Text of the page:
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Number of Pages: 224
Vendor: Westminster John Knox Press
Publication Date: 2007
Availability: In Stock
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John Calvin was one of the most important leaders of the sixteenth-century Protestant Reformation. In this revision of his major biography, T. H. L. Parker explores Calvin's achievement against the backdrop of the turbulent times in which he lived. With clear and concise explanations of Calvin's theology, analyses of his major works, and insights into his preaching, this definitive biography brings this crucially important reformer and his world to life for readers.
DorosManchester, TNAge: 45-54Gender: male5 Stars Out Of 5Calvin: The ManNovember 23, 2012DorosManchester, TNAge: 45-54Gender: maleQuality: 5Value: 5Meets Expectations: 5I am familiar with Parker's scholarship through his work on Calvin's commentaries, and particularly in his slender volume, Calvin: An Introduction to his Thought, which summarizes and interprets the Institutes. His formidable Calvin research shows in this biography that is, warmly sympathetic to its subject, and is painstaking in its historical detail. That said; do not fear this as a book heavy and dry. It reads smoothly as a novel, with plots and subplots ever revealing aspects of the man at the centre of the story.
Running through the text includes a ` "story" within the story' of how the Institutes were conceived and edited at various stages, and ultimately settled upon in a final form. Calvin's literary output is chronicled against the struggles he faced as a churchman and a reformer. Both his friends and foes are given a place in the book to enrich the drama, so to speak.
The emergence of Calvin as a man is what struck me most. Not Calvin the pastor, nor even Calvin the theologian, but Calvin the man. Certainly the Genevan reformer was a man head and shoulders above many of his contemporaries as an academic. Also vigorous in his indefatigable energy and discipline as a servant of the church was Calvin. However, it is the man of God plain and simple that shines through. His humanity is genuine in Parker's portrayal: A man with a passion, no less. The writer explodes the myths surrounding the so-called tyrant of Geneva. Parker also rightly and correctly instructs his readers about the mechanics of sixteenth century civil rule and the magistrate's role in punishing heresy.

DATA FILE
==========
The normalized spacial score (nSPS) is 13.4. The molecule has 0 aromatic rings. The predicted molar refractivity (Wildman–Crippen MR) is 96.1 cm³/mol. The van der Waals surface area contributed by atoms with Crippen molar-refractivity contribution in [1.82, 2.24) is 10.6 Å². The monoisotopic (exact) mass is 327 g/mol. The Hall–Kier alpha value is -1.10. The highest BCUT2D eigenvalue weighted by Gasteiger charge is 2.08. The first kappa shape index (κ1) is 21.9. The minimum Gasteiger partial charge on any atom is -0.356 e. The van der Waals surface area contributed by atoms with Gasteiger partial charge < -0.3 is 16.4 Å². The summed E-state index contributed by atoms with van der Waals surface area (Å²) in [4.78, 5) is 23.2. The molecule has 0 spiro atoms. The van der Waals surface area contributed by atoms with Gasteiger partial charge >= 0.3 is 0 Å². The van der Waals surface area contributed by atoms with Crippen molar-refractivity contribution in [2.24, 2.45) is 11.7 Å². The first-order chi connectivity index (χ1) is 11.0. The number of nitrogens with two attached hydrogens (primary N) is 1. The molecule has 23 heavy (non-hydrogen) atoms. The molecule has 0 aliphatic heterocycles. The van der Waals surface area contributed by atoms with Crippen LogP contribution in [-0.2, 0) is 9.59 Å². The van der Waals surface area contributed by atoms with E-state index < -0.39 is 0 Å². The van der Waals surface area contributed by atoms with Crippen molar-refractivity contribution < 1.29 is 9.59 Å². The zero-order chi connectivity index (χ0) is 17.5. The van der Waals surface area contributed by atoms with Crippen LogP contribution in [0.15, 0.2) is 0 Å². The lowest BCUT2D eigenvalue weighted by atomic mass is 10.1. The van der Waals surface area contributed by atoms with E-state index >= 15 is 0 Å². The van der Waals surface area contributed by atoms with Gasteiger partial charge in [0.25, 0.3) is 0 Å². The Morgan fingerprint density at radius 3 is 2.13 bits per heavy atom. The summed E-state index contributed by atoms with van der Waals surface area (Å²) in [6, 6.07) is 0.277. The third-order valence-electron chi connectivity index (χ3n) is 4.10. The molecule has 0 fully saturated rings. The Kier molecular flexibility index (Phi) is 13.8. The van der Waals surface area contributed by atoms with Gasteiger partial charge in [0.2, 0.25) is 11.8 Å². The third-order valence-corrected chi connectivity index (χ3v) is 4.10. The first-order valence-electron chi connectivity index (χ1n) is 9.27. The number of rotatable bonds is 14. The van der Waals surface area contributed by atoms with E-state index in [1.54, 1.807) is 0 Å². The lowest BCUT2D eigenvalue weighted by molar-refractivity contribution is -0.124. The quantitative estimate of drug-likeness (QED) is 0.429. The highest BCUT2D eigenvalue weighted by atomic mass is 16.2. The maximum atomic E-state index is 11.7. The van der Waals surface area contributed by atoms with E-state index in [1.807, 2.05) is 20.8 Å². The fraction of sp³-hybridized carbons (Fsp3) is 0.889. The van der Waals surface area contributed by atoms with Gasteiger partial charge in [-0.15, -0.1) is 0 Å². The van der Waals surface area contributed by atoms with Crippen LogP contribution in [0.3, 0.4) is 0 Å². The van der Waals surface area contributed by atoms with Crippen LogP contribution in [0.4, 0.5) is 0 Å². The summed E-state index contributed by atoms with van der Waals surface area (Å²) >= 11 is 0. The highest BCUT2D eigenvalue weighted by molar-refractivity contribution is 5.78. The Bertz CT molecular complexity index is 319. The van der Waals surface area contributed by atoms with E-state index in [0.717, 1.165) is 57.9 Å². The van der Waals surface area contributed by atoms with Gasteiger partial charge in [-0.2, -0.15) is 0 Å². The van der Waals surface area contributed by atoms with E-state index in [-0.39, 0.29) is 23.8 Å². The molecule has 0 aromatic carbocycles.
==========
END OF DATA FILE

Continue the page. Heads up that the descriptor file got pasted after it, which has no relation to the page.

Though many volumes on the life of Calvin abound, one would do well to be acquainted with this text. Particularly illuminating are the two appendices in which parker examines a case for redating Calvin's life, and in interpreting Calvin's "conversion" as chronicled by the reformer in his preface to his commentary to the Psalms. There is a mini commentary on the conversion narrative that is both challenging and illuminating.
My concerns about Parker are limited to one matter. He appears to read Calvin through Barthian lenses in expositing some of the Frenchman's theological convictions. I saw this clearly in Parker's treatment of Calvin's doctrine of Scripture. Yet even here, the writer evidences careful insight into various nuances of Calvin's views.
This is a highly recommended text.
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